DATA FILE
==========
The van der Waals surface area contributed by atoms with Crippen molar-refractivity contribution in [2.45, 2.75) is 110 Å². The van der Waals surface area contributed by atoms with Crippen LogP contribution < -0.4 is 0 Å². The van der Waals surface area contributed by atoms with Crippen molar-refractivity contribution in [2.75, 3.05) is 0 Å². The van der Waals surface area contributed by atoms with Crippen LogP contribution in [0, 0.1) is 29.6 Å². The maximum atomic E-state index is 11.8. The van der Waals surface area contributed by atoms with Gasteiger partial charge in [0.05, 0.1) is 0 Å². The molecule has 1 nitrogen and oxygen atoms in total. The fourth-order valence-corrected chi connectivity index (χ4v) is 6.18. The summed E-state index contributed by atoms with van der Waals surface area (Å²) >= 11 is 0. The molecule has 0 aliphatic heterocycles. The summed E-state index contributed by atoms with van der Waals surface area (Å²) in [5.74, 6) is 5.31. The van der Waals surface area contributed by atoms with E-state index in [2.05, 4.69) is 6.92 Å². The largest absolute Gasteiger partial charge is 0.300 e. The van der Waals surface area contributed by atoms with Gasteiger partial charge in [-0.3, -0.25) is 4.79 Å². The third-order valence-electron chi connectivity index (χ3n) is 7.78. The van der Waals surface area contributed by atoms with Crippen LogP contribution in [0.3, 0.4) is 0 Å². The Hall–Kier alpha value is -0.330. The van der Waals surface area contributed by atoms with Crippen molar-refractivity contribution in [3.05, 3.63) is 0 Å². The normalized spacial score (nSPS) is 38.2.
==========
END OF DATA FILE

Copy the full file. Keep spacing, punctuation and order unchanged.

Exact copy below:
The van der Waals surface area contributed by atoms with Crippen molar-refractivity contribution in [2.45, 2.75) is 110 Å². The van der Waals surface area contributed by atoms with Crippen LogP contribution < -0.4 is 0 Å². The van der Waals surface area contributed by atoms with Crippen molar-refractivity contribution in [2.75, 3.05) is 0 Å². The van der Waals surface area contributed by atoms with Crippen LogP contribution in [0, 0.1) is 29.6 Å². The maximum atomic E-state index is 11.8. The van der Waals surface area contributed by atoms with Gasteiger partial charge in [0.05, 0.1) is 0 Å². The molecule has 1 nitrogen and oxygen atoms in total. The fourth-order valence-corrected chi connectivity index (χ4v) is 6.18. The summed E-state index contributed by atoms with van der Waals surface area (Å²) >= 11 is 0. The molecule has 0 aliphatic heterocycles. The summed E-state index contributed by atoms with van der Waals surface area (Å²) in [5.74, 6) is 5.31. The van der Waals surface area contributed by atoms with E-state index in [2.05, 4.69) is 6.92 Å². The largest absolute Gasteiger partial charge is 0.300 e. The van der Waals surface area contributed by atoms with Gasteiger partial charge in [-0.3, -0.25) is 4.79 Å². The third-order valence-electron chi connectivity index (χ3n) is 7.78. The van der Waals surface area contributed by atoms with Crippen LogP contribution in [0.3, 0.4) is 0 Å². The Hall–Kier alpha value is -0.330. The van der Waals surface area contributed by atoms with Crippen molar-refractivity contribution in [3.05, 3.63) is 0 Å². The normalized spacial score (nSPS) is 38.2.